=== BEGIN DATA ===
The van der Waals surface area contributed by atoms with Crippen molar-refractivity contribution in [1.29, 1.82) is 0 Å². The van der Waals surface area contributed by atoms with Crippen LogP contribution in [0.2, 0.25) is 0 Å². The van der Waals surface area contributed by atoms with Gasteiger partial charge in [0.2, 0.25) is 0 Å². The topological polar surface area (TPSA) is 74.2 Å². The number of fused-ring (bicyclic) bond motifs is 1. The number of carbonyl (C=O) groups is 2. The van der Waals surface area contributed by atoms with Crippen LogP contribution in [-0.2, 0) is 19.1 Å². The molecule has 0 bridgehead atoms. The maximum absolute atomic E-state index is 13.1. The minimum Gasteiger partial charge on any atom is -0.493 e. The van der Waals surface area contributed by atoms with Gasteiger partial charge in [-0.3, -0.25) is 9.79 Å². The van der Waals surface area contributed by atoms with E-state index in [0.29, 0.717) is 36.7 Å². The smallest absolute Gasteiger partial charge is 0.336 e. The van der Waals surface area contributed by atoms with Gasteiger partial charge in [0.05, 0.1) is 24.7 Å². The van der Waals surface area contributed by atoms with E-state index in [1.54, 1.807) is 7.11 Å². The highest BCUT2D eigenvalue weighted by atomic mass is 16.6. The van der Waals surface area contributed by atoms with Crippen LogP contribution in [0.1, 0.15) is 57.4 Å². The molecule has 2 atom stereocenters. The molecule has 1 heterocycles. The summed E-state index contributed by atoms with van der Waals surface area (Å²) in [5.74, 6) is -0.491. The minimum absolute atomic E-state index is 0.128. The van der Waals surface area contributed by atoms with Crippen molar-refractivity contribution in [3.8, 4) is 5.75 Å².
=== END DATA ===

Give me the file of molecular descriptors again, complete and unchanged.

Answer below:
The van der Waals surface area contributed by atoms with Crippen molar-refractivity contribution in [1.29, 1.82) is 0 Å². The van der Waals surface area contributed by atoms with Crippen LogP contribution in [0.2, 0.25) is 0 Å². The van der Waals surface area contributed by atoms with Gasteiger partial charge in [0.2, 0.25) is 0 Å². The topological polar surface area (TPSA) is 74.2 Å². The number of fused-ring (bicyclic) bond motifs is 1. The number of carbonyl (C=O) groups is 2. The van der Waals surface area contributed by atoms with Crippen LogP contribution in [-0.2, 0) is 19.1 Å². The molecule has 0 bridgehead atoms. The maximum absolute atomic E-state index is 13.1. The minimum Gasteiger partial charge on any atom is -0.493 e. The van der Waals surface area contributed by atoms with Gasteiger partial charge in [-0.3, -0.25) is 9.79 Å². The van der Waals surface area contributed by atoms with E-state index in [0.29, 0.717) is 36.7 Å². The smallest absolute Gasteiger partial charge is 0.336 e. The van der Waals surface area contributed by atoms with Gasteiger partial charge in [0.05, 0.1) is 24.7 Å². The van der Waals surface area contributed by atoms with E-state index in [1.54, 1.807) is 7.11 Å². The highest BCUT2D eigenvalue weighted by atomic mass is 16.6. The van der Waals surface area contributed by atoms with Crippen LogP contribution in [0.1, 0.15) is 57.4 Å². The molecule has 2 atom stereocenters. The molecule has 1 heterocycles. The summed E-state index contributed by atoms with van der Waals surface area (Å²) in [5.74, 6) is -0.491. The minimum absolute atomic E-state index is 0.128. The van der Waals surface area contributed by atoms with Crippen molar-refractivity contribution in [3.8, 4) is 5.75 Å².